Burning and scalding is an uncomfortable but relatively common occurrence in our day to day lives. Burns and scalds can take place while working in the kitchen, by accidentally touching a hot iron, dropping a steaming cup of tea or by simply even walking in the sun. However, there is a marked difference in the intensity of burns based on the degree of skin and muscle tissue that has been breached, which in common parlance are called either first, second or third-degree burns. Simply put, first-degree buns are the least severe and third-degree burns are the most severe. As a result of this variation, burn care too is of various types.
Several first-degree burns can be treated with simple home-care remedies, but the key is accurately diagnosing them. Burn injuries where muscle tissue is visible are burns that require professional medical attention. Similarly, burn injuries that are spread over a skin surface more than three inches in diameter, even if still categorised as first-degree burns, need medical attention. Furthermore, it is also not advisable to treat burns incurred from electrical wiring at home since electrical burns can damage tissues deep inside the skin surface without leaving a prominent impact on the outer skin. For simple burns, several home remedies can be used effectively. At the same time, if these remedies fail to bring results within two or three days, approaching a medical professional is recommended.
Burns are essentially the body’s reaction to touching a hot surface. The most effective remedy to burns is thus negating this effect by bringing the affected area in contact with a cooling agent. Cold water, and preferably running cold water, is an age-old solution to burn injuries due to this factor. This is since water has the highest specific heat capacity among all substances.
Aloe vera is reputed for its anti-burn properties since it has anti-inflammatory properties and improves blood circulation; this is in addition to its cooling properties. Since it also contains anti-bacterial properties, some sources suggest that it can be used for second degree burns as well; however, this is not recommended. A further challenge with aloe vera products is that most products available in the market contain additives, which may have counter-productive effects on burn treatment. As a result, aloe vera products with high aloe vera content are recommended.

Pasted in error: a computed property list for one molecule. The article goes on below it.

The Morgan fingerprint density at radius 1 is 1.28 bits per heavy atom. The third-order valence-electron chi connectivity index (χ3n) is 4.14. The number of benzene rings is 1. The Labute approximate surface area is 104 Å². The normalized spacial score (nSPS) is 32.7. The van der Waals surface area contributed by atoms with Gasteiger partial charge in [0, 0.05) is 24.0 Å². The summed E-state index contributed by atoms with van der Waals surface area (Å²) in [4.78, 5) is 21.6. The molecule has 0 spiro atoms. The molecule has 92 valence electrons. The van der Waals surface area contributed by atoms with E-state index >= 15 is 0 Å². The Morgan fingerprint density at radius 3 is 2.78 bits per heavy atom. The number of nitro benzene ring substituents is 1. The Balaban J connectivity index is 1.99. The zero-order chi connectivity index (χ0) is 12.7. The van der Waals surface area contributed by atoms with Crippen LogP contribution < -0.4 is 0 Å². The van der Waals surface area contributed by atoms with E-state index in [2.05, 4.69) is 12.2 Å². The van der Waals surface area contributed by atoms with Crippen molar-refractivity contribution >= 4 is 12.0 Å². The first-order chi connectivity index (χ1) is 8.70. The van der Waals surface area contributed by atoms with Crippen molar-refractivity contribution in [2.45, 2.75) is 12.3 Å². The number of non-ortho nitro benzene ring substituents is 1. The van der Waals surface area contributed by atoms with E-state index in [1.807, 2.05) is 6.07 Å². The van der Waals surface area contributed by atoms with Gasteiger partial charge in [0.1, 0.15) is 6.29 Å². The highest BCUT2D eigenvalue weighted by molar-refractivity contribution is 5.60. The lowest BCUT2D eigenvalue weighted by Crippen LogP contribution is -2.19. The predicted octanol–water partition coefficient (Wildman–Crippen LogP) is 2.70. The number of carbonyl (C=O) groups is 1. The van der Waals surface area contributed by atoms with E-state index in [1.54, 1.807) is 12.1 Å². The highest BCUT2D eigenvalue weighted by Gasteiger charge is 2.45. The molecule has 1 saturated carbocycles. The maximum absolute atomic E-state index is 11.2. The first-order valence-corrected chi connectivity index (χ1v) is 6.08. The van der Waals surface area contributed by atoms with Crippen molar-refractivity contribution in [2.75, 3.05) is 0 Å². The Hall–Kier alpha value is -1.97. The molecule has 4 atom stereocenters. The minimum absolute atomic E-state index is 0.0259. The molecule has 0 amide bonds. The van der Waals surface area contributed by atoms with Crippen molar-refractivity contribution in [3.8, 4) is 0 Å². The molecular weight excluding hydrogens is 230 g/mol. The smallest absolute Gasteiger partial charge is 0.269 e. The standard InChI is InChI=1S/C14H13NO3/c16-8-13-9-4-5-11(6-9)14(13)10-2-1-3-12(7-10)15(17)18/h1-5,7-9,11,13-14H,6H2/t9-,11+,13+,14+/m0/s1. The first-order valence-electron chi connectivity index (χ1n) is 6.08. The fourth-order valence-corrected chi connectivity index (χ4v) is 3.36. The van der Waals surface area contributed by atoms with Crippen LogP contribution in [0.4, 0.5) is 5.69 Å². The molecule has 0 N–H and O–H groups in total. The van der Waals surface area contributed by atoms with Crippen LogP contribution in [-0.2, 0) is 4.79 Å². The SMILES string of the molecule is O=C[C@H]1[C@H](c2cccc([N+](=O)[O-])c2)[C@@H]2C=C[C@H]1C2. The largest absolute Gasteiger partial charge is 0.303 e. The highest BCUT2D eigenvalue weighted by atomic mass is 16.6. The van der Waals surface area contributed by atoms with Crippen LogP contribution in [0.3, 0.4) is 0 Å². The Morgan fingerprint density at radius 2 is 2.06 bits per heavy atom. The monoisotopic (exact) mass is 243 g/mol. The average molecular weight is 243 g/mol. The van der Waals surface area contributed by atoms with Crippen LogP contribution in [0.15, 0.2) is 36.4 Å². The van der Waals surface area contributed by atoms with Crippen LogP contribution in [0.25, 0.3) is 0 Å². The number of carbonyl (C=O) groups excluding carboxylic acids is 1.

Honey offers anti-inflammatory, anti-bacterial and anti-fungal properties like aloe vera, albeit to a slightly lesser degree. It can thus be used as a substitute when aloe vera products aren’t readily available.
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Ointment and painkillers
Ointments and painkillers occupy a contentious spot on this list since they aren’t essentially natural remedies. Their position here is however based on their ready availability in most homes. Antibiotic ointments and creams can play a role in speeding up the healing process for burn injuries. They simultaneously kill microbes that can aggravate burn injuries as well. Painkillers on the other hand do not directly help in healing burn injuries, but can contain such injuries since most modern painkillers contain anti-inflammatory properties. However, painkillers are mostly used for burn injuries that are not severe in scope, but which are painful enough to prevent people from performing tasks. Given this, painkillers are to be used only for temporary relief.